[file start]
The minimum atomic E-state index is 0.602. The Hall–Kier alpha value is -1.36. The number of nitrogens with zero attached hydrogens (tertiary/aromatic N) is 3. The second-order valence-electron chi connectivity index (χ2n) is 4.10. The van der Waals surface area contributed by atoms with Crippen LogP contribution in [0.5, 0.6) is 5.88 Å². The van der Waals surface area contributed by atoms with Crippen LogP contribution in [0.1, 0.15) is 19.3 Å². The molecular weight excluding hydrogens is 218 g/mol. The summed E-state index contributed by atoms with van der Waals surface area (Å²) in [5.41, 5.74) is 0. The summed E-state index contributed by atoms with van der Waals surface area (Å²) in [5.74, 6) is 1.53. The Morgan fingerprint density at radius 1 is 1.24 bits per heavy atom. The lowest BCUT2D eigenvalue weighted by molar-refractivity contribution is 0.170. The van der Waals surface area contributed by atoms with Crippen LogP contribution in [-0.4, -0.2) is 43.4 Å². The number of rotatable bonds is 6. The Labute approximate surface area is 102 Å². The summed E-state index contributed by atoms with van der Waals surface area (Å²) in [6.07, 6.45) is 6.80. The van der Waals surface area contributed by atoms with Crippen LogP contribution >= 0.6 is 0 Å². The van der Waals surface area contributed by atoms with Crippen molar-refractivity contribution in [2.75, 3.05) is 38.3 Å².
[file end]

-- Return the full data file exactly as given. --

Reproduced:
The minimum atomic E-state index is 0.602. The Hall–Kier alpha value is -1.36. The number of nitrogens with zero attached hydrogens (tertiary/aromatic N) is 3. The second-order valence-electron chi connectivity index (χ2n) is 4.10. The van der Waals surface area contributed by atoms with Crippen LogP contribution in [0.5, 0.6) is 5.88 Å². The van der Waals surface area contributed by atoms with Crippen LogP contribution in [0.1, 0.15) is 19.3 Å². The molecular weight excluding hydrogens is 218 g/mol. The summed E-state index contributed by atoms with van der Waals surface area (Å²) in [5.41, 5.74) is 0. The summed E-state index contributed by atoms with van der Waals surface area (Å²) in [5.74, 6) is 1.53. The Morgan fingerprint density at radius 1 is 1.24 bits per heavy atom. The lowest BCUT2D eigenvalue weighted by molar-refractivity contribution is 0.170. The van der Waals surface area contributed by atoms with Crippen LogP contribution in [-0.4, -0.2) is 43.4 Å². The number of rotatable bonds is 6. The Labute approximate surface area is 102 Å². The summed E-state index contributed by atoms with van der Waals surface area (Å²) in [6.07, 6.45) is 6.80. The van der Waals surface area contributed by atoms with Crippen LogP contribution >= 0.6 is 0 Å². The van der Waals surface area contributed by atoms with Crippen molar-refractivity contribution in [2.75, 3.05) is 38.3 Å².